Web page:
Russia and the Syrian government will open humanitarian corridors in Syria's embattled city of Aleppo and offer a way out for opposition fighters wanting to lay down their arms, Russia's defence minister Sergei Shoigu said.
The announcement came as Syrian dictator Bashar al-Assad offered a general amnesty for rebels who give up their weapons and surrender to authorities over the next three months.
Assad regime forces and allied troops have encircled the main rebel enclave in the city of Aleppo, urging fighters there to surrender.
Humanitarian groups have warned of a major catastrophe if the siege on the rebel-held parts of Aleppo continues.
Some 300,000 residents are trapped in the eastern part of the city that is controlled by rebels, according to the United Nations.
Humanitarian aid corridors in and out of Aleppo must be made safe, and no one should be forced to leave the city, UN aid chief Stephen O'Brien said in response to the Russian/Assad proposal.
"All parties are required and obliged under long-established and accepted international humanitarian law to allow safe, unimpeded, impartial and immediate humanitarian access for civilians to leave and come in," Mr O'Brien said.
Shoigu said in televised comments that President Vladimir Putin has ordered a "large-scale humanitarian operation" that will be launched outside Aleppo to help civilians as well as allow fighters who wanted to lay down the arms to surrender.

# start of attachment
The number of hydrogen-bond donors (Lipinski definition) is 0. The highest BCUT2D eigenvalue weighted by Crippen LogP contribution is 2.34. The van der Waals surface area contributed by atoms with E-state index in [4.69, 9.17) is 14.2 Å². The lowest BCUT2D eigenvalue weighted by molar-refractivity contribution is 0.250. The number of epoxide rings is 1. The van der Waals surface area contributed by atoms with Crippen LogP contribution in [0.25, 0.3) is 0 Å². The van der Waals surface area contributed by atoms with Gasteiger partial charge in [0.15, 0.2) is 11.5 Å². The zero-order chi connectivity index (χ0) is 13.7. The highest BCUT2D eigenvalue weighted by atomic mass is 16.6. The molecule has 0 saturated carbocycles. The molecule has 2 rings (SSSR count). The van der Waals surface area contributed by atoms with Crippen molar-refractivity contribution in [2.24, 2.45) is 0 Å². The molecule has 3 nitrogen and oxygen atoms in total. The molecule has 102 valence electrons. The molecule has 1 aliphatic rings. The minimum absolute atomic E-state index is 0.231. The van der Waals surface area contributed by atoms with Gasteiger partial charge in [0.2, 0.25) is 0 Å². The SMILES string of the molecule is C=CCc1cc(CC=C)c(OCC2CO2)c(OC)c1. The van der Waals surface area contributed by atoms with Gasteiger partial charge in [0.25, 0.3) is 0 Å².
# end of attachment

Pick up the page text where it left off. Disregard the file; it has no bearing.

"Together with the Syrian government we will open three humanitarian corridors in order to help civilians who were kept hostage by the terrorists as well as the fighters who want to lay down their arms," he told a meeting in Moscow.
Moscow welcomes international aid organisations which operate in Syria to join the Russia-lead humanitarian operation, he added.
The fighters who want to surrender will be able leave the city via a corridor to the north, Shoigu also said.
Assad, meanwhile, issued a decree offering an amnesty to armed opposition fighters who surrender within three months and urging all detainees to be freed.
The decree, which was published by the state-run news agency SANA, said that those who might set free their captives will be exempted from punishment if they turn themselves in within a month.
Assad has issued amnesty offers several times in the past in the course of Syria's civil war, now in its sixth year. The offer is largely seen by opposition fighters as a publicity stunt and psychological warfare against the rebels.
More than a quarter of a million people have died and millions have been displaced since March 2011, when Syria's conflict erupted.